Facts about Chloramine Drinking Water Treatment

One in five Americans drink water disinfected with chloramine, a technology that has been in use since the early decades of the 20th century.  Chloramine is produced at water treatment plants by combining chlorine and ammonia.

Cities that treat water with chloramine include Denver (since 1918), Portland (since 1929) and Boston (since the 1930s), among many others. Historically, some cities that used chloramine in the early 20th century were forced to suspend their use when ammonia was in short supply during World War I.1

Chloramine is chiefly a secondary disinfectant.  Secondary disinfectants are added to water that has already been disinfected with a primary disinfectant, often chlorine.  (Chlorine can be both a primary and a secondary disinfectant.)  Secondary disinfectants are used to help protect treated water from recontamination with pathogens as it flows through the distribution network to the consumer.

Properties of Chloramine

A representation of a molecule of monochloramine, the member of the chloramine family used for drinking water treatment: Blue = nitrogen; green = chlorine; gray – hydrogen

Chloramine has a particularly long-lasting residence time in water, which is helpful for long journeys through miles of pipes. It also helps reduce taste and odor complaints among consumers.  An additional benefit is that compared to chlorine, chloramine forms lower levels of regulated disinfection byproducts.  Disinfection byproducts are unwanted products of chemical reactions between disinfectants and naturally-occurring organic matter.  As EPA rules on allowable levels of disinfection byproducts in drinking water have become more stringent, more water utilities are employing chloramine for secondary disinfection.

A limitation of chloramine treatment is the potential to set up nitrification in the distribution system.  Nitrification occurs when small amounts of excess ammonia promote the growth of “nitrifying” bacteria in the distribution system.  Nitrification increases when the water temperature rises.  Nitrifying bacteria can be difficult to eradicate and cause water quality problems, but they do not directly cause disease.2  Strategies to avoid nitrification include reducing the residence time of water in the distribution system.  Some water systems control nitrification by seasonally switching from chloramine to chlorine.3



Q & A on Chloramine Disinfection

Does Chloramine Add Lead to Drinking Water? Chloramine itself does not add lead to drinking water.  Conversion from free chlorine to chloramines can alter the chemistry of lead deposits on the pipe wall, and has resulted in release of lead in household plumbing, but this can be avoided with proper treatment.  For example, several years ago, lead levels in Washington D.C.’s drinking water rose when the water disinfectant was switched from chlorine to chloramine.  The problem was solved with the addition of polyphosphate.  Polyphosphate forms an insoluble coating on pipe interiors, helping to prevent the public’s exposure to lead through drinking water.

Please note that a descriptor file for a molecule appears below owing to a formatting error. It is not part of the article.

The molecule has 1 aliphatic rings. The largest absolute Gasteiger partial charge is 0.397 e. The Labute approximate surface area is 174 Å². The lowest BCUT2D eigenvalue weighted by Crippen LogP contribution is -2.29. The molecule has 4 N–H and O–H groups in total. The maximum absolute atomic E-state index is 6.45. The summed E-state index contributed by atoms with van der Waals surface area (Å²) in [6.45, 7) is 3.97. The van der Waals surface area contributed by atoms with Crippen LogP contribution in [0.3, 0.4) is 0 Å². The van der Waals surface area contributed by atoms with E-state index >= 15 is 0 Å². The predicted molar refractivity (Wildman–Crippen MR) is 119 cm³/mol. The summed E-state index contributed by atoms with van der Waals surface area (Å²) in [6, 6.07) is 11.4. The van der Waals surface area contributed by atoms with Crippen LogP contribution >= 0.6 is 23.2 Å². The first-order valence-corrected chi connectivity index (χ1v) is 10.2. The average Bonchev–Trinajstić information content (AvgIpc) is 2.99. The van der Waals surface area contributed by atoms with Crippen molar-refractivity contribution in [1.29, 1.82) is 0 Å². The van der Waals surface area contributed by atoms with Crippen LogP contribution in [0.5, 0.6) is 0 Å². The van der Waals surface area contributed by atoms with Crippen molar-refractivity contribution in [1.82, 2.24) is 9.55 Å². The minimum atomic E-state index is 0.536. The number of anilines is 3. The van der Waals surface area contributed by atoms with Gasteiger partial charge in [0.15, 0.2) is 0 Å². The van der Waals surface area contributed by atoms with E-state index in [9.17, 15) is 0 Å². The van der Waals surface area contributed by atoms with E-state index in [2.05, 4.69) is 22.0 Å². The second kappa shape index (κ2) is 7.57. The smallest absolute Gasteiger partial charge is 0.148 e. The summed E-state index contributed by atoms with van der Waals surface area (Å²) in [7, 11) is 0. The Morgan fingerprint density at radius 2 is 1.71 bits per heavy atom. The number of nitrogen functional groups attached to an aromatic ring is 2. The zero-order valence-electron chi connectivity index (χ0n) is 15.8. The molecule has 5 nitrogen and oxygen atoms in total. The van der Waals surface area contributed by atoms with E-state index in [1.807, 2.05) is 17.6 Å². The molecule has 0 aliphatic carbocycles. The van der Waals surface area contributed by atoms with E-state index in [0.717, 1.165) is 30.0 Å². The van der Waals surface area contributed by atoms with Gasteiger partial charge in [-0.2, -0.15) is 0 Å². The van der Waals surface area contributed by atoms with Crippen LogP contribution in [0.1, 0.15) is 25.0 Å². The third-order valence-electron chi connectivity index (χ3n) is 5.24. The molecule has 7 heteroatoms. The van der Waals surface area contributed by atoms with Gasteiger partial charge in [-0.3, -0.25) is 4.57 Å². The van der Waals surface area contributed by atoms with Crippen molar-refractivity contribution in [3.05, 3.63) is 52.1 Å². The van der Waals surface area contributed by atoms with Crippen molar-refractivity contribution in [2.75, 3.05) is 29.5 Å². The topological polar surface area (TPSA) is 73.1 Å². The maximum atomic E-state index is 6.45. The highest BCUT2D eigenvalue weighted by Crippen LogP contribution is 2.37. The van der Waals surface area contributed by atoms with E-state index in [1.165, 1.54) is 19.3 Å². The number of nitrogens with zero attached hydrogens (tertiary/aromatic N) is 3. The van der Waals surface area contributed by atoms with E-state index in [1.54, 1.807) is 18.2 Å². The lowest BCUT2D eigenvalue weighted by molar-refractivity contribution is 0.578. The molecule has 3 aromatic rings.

Does Chloramine Causes People to Break out in Rashes? According to an article in the AWWA journal Opflow, upon conversion to chloramine, there is an increased potential for customer complaints about skin rashes and breathing problems. The article notes, however, that these problems have not been directly linked to the conversion to chloramine. One utility in the survey reported that as chloramine degrades, customers sometimes report atypical tastes and odors.
Does Chloramine Kill Aquarium Fish? It is true that chloramine is lethal to aquatic animals and, like chlorine, must be removed from tap water with treatment products that are readily available from pet stores.  Consult your veterinarian with questions about chloramine and your aquatic animal. Pet dogs, cats and birds can safely drink chloramine-treated water.
Is Chloramine Dangerous to People Who Undergo Kidney Dialysis? Like chlorine, chloramine must be removed from municipal water before it is used for kidney dialysis.  Chlorine and chloramine can harm kidney dialysis patients during the dialysis process if they permeate the dialysis barrier and come into contact with the blood of a dialysis patient.  At levels used to disinfect drinking water, chloramine-treated water is safe for drinking, cooking and bathing use by kidney dialysis patients.

Water Treatment Operators:  Using the Available Tools

Water treatment operators have a variety of tools in the water treatment “tool box.” When it comes to choosing disinfectants, operators must consider a variety of factors ranging from the quality of the available source water to the characteristics of the distribution system.  Chloramine disinfection is one significant tool in water operator’s tool box.  Used smartly, it helps accomplish the goal of delivering safe drinking water to the public.


Steve Hubbs retired from water treatment operations at the Louisville Water Company in 2004. He was involved in the development of the first DBP regulation in 1975-1979 and remains an active volunteer in the drinking water community today.

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1 Hoek, K, Herzner, J., Feldman, E, Becker, W., Schindler, S., and Freud, S. (Nov., 2010).  “Survey says? Major water utilities shed light on chloramine disinfection.” Opflow, the American Water Works Association.

2 Nitrifying bacteria can deplete chlorine in the water, raising the risk of waterborne illness if chlorine levels are not monitored and adjusted.

3 Lauer, W.C. (July, 2014).  “How do we optimize chloramine production and control?”  Question of the Month, Opflow, the American Water Works Association.